Redskins to put Sean Taylor's locker on display at FedEx Field

By Rick Maese
Washington Post Staff Writer
Saturday, April 17, 2010

Two and a half years after Sean Taylor's death, the locker room memorial for one of the Redskins' most beloved players is being removed from Redskins Park. The locker will reappear before the start of the season at FedEx Field, situated in the club level and open for public viewing.

The locker had been mostly untouched since Taylor's death on Nov. 27, 2007, but it is no longer present in the locker room. In its place, wood paneling temporarily covers the empty space. A new locker is expected to be installed soon and a new player will occupy Taylor's old place in the locker room.

The decision to move the locker was surely a difficult one for the team's new leaders. On the one hand, everyone in the organization is eager to begin a new chapter and start anew after a couple of frustrating seasons. On the other, Taylor's death rocked the franchise -- from players to fans -- and his preserved locker was a very visible way for the team to honor his memory.

"We wanted to respect Sean's memory and find an appropriate place to display the locker he used every day at Redskins Park," General Manager Bruce Allen said in a statement provided to The Post. "We know how much Sean meant and still means to our fans and we are happy to be able to share this with them."

At some point between the team's April 24 draft party and the start of the season, the locker will be moved to the Club A tower of FedEx Field. Only club-level ticketholders will be able to view the locker on game days, but team officials say fans will be able to visit the locker during other events and during stadium tours.

It appears no decision has been made about what to do with Taylor's locker at FedEx Field, which had been similarly preserved.

The locker, located near the entrance to the locker room, was sandwiched between those of Santana Moss and Clinton Portis, teammates and friends who also attended the University of Miami. Because the team's minicamp, which began Friday, is closed to media, neither was available for interviews. But both players released statements to The Post supporting the organization's decision.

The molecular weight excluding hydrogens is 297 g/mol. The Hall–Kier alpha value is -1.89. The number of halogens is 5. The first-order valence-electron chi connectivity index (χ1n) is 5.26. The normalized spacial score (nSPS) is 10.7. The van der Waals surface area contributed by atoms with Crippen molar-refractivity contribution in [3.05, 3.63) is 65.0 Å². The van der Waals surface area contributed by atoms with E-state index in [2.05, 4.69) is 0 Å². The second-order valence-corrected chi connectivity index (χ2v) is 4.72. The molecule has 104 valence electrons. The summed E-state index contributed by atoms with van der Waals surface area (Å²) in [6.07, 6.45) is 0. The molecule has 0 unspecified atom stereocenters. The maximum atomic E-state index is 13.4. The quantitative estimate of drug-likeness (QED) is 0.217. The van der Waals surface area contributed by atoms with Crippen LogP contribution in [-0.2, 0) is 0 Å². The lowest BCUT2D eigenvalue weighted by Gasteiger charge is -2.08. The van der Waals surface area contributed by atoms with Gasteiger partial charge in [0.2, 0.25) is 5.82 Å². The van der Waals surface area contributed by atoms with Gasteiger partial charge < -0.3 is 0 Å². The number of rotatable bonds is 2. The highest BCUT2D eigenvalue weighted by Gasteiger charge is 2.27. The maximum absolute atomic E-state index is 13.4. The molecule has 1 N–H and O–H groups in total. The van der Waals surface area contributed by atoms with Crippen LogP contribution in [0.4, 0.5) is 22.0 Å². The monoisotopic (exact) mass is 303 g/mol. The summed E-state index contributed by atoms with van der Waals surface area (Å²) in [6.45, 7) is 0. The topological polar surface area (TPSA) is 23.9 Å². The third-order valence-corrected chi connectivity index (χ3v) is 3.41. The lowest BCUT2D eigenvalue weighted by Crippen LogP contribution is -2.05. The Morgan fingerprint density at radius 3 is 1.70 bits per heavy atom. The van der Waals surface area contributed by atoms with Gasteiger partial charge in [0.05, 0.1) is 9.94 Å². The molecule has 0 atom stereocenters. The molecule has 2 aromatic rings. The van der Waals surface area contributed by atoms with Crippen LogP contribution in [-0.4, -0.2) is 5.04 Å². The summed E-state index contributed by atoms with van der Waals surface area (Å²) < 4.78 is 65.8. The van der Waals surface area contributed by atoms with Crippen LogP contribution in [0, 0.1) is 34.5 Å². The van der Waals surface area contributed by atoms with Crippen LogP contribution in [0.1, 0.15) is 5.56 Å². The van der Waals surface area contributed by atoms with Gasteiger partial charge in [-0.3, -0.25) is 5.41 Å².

"I think the true fans, the people who've really been down with the Redskins from Day 1, win, lose or draw -- I think they'll have a great appreciation," Portis said. "I think it's really gonna hit home with a lot of 'em. I think it's gonna bring tears to a lot of eyes for the people who really can appreciate the work that Sean put in. That people have an opportunity to share and continue to be a part of his legacy . . . it's gonna be great."

Said Moss, whose career at Miami missed Taylor's by a year: "I think of the years that have passed since his death, you almost have that closure now, knowing that he's never gonna be forgotten, and knowing that every time we step out on that field, we're still gonna have him with us."

Just days after Taylor died of gunshot wounds suffered in a home invasion, the locker was encased in Plexiglass, freezing in time Taylor's burgundy and gold cubbyhole with his clothes, jersey and helmet still hanging within. His stool was placed inside, and cleats were ready to go. Up top, his shoulder pads sat upside down, alongside a framed photograph of Taylor and his daughter, Jackie. There was also a laminated item from Muscle & Fitness magazine, which cited Taylor as the game's strongest safety.

For the past two seasons, another daily reminder of Taylor could be found in the parking lot. Taylor was the team's defensive MVP on Sept. 17, 2007, which earned him a reserved parking space near the entrance at Redskins Park. The team left up that sign, reserving his space until recently.

"He's one of those guys that, with the little time that he did share here, I think you have a lot of memories of his excellence and knowing what could've been if he was still here, man, it just hurts your mind to even think," said Moss. "It's great that they're honoring him in this way, and it's great that they're still paying their respects even after all these years."

© 2010 The Washington Post Company